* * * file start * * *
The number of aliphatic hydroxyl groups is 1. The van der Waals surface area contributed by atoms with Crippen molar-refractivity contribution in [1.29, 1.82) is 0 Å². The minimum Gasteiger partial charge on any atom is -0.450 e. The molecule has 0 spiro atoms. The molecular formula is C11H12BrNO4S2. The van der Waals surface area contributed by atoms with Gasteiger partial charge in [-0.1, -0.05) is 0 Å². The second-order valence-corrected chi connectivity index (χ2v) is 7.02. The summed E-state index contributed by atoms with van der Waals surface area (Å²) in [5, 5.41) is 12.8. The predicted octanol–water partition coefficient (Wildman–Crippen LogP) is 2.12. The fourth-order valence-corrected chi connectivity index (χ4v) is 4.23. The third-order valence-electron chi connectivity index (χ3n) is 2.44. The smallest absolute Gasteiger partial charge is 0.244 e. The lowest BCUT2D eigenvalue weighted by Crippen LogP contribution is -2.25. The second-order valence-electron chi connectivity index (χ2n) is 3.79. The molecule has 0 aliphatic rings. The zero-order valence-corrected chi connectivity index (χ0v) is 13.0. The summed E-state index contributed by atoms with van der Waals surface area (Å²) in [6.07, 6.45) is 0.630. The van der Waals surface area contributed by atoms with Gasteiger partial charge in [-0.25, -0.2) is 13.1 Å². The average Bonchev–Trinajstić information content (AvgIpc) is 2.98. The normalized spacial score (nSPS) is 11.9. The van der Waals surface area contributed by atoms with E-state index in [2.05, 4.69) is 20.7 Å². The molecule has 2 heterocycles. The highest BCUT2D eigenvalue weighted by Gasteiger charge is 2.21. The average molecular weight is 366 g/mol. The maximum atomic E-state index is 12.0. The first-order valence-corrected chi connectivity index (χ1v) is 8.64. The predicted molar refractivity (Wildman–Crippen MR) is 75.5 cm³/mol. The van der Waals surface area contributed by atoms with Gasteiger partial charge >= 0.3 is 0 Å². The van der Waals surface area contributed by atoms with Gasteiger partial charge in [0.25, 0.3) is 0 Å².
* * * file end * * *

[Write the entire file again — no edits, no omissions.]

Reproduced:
The number of aliphatic hydroxyl groups is 1. The van der Waals surface area contributed by atoms with Crippen molar-refractivity contribution in [1.29, 1.82) is 0 Å². The minimum Gasteiger partial charge on any atom is -0.450 e. The molecule has 0 spiro atoms. The molecular formula is C11H12BrNO4S2. The van der Waals surface area contributed by atoms with Gasteiger partial charge in [-0.1, -0.05) is 0 Å². The second-order valence-corrected chi connectivity index (χ2v) is 7.02. The summed E-state index contributed by atoms with van der Waals surface area (Å²) in [5, 5.41) is 12.8. The predicted octanol–water partition coefficient (Wildman–Crippen LogP) is 2.12. The fourth-order valence-corrected chi connectivity index (χ4v) is 4.23. The third-order valence-electron chi connectivity index (χ3n) is 2.44. The smallest absolute Gasteiger partial charge is 0.244 e. The lowest BCUT2D eigenvalue weighted by Crippen LogP contribution is -2.25. The second-order valence-electron chi connectivity index (χ2n) is 3.79. The molecule has 0 aliphatic rings. The zero-order valence-corrected chi connectivity index (χ0v) is 13.0. The summed E-state index contributed by atoms with van der Waals surface area (Å²) in [6.07, 6.45) is 0.630. The van der Waals surface area contributed by atoms with Gasteiger partial charge in [-0.25, -0.2) is 13.1 Å². The average Bonchev–Trinajstić information content (AvgIpc) is 2.98. The normalized spacial score (nSPS) is 11.9. The van der Waals surface area contributed by atoms with E-state index in [2.05, 4.69) is 20.7 Å². The molecule has 2 heterocycles. The highest BCUT2D eigenvalue weighted by Gasteiger charge is 2.21. The average molecular weight is 366 g/mol. The maximum atomic E-state index is 12.0. The first-order valence-corrected chi connectivity index (χ1v) is 8.64. The predicted molar refractivity (Wildman–Crippen MR) is 75.5 cm³/mol. The van der Waals surface area contributed by atoms with Gasteiger partial charge >= 0.3 is 0 Å². The van der Waals surface area contributed by atoms with Gasteiger partial charge in [0.25, 0.3) is 0 Å².